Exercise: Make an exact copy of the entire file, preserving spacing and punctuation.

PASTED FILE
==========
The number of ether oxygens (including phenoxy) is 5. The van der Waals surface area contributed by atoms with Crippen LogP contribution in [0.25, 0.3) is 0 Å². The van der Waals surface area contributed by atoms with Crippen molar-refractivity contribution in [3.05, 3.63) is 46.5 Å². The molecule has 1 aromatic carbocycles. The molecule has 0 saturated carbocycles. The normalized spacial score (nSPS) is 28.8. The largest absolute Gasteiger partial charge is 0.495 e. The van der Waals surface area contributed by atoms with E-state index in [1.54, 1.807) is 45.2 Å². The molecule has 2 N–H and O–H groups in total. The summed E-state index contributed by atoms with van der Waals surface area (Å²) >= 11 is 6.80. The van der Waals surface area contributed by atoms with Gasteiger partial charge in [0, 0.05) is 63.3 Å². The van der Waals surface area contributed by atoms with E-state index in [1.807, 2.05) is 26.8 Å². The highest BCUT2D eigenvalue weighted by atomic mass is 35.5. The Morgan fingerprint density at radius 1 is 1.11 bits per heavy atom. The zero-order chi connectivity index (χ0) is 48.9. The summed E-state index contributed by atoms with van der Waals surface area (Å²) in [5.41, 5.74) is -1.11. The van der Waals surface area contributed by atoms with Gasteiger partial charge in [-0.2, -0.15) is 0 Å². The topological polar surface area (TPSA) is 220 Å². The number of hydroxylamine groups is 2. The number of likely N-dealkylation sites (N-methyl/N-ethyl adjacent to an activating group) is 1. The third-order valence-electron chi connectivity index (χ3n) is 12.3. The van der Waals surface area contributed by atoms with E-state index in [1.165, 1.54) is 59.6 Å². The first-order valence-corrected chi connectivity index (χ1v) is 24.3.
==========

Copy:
The number of ether oxygens (including phenoxy) is 5. The van der Waals surface area contributed by atoms with Crippen LogP contribution in [0.25, 0.3) is 0 Å². The van der Waals surface area contributed by atoms with Crippen molar-refractivity contribution in [3.05, 3.63) is 46.5 Å². The molecule has 1 aromatic carbocycles. The molecule has 0 saturated carbocycles. The normalized spacial score (nSPS) is 28.8. The largest absolute Gasteiger partial charge is 0.495 e. The van der Waals surface area contributed by atoms with E-state index in [1.54, 1.807) is 45.2 Å². The molecule has 2 N–H and O–H groups in total. The summed E-state index contributed by atoms with van der Waals surface area (Å²) >= 11 is 6.80. The van der Waals surface area contributed by atoms with Gasteiger partial charge in [0, 0.05) is 63.3 Å². The van der Waals surface area contributed by atoms with E-state index in [1.807, 2.05) is 26.8 Å². The highest BCUT2D eigenvalue weighted by atomic mass is 35.5. The Morgan fingerprint density at radius 1 is 1.11 bits per heavy atom. The zero-order chi connectivity index (χ0) is 48.9. The summed E-state index contributed by atoms with van der Waals surface area (Å²) in [5.41, 5.74) is -1.11. The van der Waals surface area contributed by atoms with Gasteiger partial charge in [-0.2, -0.15) is 0 Å². The topological polar surface area (TPSA) is 220 Å². The number of hydroxylamine groups is 2. The number of likely N-dealkylation sites (N-methyl/N-ethyl adjacent to an activating group) is 1. The third-order valence-electron chi connectivity index (χ3n) is 12.3. The van der Waals surface area contributed by atoms with E-state index in [1.165, 1.54) is 59.6 Å². The first-order valence-corrected chi connectivity index (χ1v) is 24.3.